PC Review: Machinarium

So, I have this huge soft spot for innovative games or ones that look really unique. Machinarium was gifted to me over Steam (thanks Dan!) and I had no idea what it was. I looked it up and found out it was a point-and-click adventure game and I love that genre, so I gave Machinarium a try.

In the first few seconds of the game I was absolutely blown away by the design of the game. The design and detail. Sure it’s a flat 2D cartoon style which you don’t see often anymore, but the illustration of this game is absolutely crazy detailed, immersive and straight away you’re drawn into this peculiar little steam-punkish universe. The music for the game is also really unique and really fits in with the world of Machinarium. When developers nail the overall design of a game you can appreciate it just that much more because you’re seeing and feeling exactly what they were trying to get you see and feel. Good on you Amanita Design!

Anyway moving on from my design praise, you control a little robot named Josef on his quest into a big city. At first you don’t understand why, but the plot slowly unravels itself as you progress. Another amazing thing with this game is that there is no dialogue. There are speech bubbles with animations which act out what is being ‘said’ with little character sound effects. It’s through these speech bubbles and thought bubble animations that parts of the story are told. If you idle in certain areas, sometimes Josef drifts into thought and remembers things from his past which explores the plot a little more.

The game play is simple, all you need is a mouse and your brain. You use your cursor to point and click where you want Josef to go and what you want him to interact with. Each area or ‘stage’ has a puzzle which you need to solve to advance to the next area. You have an inventory for collecting items and sometimes these items combine to create a new item which you can use in a new way, for example you find a cord and a hook, then you combine the two items to create a simple fishing line get something that’s out of reach. If you’re unable to access an area or you’re doing something wrong, Josef will let you know by shaking his head and uttering something akin to ‘nuuu!’.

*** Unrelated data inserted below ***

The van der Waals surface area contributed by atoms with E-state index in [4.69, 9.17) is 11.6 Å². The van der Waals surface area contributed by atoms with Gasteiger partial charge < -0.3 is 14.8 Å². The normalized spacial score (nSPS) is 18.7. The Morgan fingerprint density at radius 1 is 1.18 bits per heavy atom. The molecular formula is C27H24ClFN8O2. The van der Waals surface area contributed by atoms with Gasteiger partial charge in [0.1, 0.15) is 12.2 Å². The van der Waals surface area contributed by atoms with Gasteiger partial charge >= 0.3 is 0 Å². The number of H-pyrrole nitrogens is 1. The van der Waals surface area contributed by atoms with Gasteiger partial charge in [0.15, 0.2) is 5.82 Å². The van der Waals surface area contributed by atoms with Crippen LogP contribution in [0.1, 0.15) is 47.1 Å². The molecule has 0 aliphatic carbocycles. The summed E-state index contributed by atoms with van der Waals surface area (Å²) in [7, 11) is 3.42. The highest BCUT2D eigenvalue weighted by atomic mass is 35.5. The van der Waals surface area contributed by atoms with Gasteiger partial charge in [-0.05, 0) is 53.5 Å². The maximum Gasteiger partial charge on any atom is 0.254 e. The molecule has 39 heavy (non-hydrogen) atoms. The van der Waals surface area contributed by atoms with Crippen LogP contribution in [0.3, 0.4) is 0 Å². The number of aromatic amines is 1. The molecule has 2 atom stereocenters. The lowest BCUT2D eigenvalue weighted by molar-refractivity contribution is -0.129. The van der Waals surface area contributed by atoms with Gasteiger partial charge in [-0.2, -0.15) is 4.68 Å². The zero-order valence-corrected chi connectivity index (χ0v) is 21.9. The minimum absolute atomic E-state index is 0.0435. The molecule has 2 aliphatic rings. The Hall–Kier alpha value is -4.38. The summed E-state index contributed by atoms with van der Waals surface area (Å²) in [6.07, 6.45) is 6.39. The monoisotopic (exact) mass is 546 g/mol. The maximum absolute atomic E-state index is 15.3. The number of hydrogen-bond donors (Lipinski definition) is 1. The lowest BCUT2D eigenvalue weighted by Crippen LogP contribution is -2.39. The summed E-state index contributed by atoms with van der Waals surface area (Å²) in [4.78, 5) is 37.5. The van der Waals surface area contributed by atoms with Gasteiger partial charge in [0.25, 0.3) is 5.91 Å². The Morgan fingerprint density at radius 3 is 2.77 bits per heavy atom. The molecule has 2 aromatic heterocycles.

If you’ve played point-and-click adventure games before, you’ll know that sometimes you just get stuck. Maybe you’re missing an item, or you know what you have to do but you just don’t know how to get there. Have no fear, there is a hint button! Click the question mark at the top and Josef will give you a hint as to what must be done. These hints get more and more vague as you advance though.

If that simple hint doesn’t do it for you, then you can just use the in-game walkthrough for that stage. Wait, what? I actually found it by accident, but I love the idea of how you access the walkthrough in Machinarium! There is a little icon in the game that looks like a locked book in the corner. You click on it to start a little mini game in which you’re a key which has to dodge obstacles to get to the end goal which is a lock. This is how you unlock the book which houses a step-by-step comic of how to solve the stages’ puzzle. ┬áIt might just be me, but I just found Machinarium’s hint system so mind-blowingly cool, plus you feel a little less guilty for looking at the walkthrough – you worked for it!

I do have a couple of gripes with game, although they are pretty minor. The environments and stages are all really detailed and really well illustrated, but sometimes this is actually a problem. There are so many things in the stage that you think you can interact with, but you can’t, and parts that you think are just background are actually things you need to advance. I had stalled for so long on some stages that when I found the way to solve the puzzles I was practically face-palming at how obvious it was. The other annoyance is probably just a personal one, but in other point-and-click adventure games I’ve played, you can click on an object way on the other side of the screen and if your character can get there, they’ll walk over there and then get it. In Machinarium, the objects have to be within Josef’s reach. If they’re not, Josef will just shake his head as if you’ve done something wrong. This is also something that had me missing a few objects because they were just out of Josef’s reach which made me think I couldn’t interact with them, when really I just had to move closer. ARGH, RAGE.

Overall however I love Machinarium. It has some totally innovative ideas in it, like how the ‘speech’ is conveyed and the hint system and the design of it is just bloody amazing. If you’re up for a point-and-click puzzle adventure, definitely give Machinarium a try.

Rating: ★★★★★★★★☆☆

About the Author

I'm just your regular gamer! Currently working in the game industry as an artist. I love all manner of things cute, colourful and crazy. I also love lemons quite a lot. c: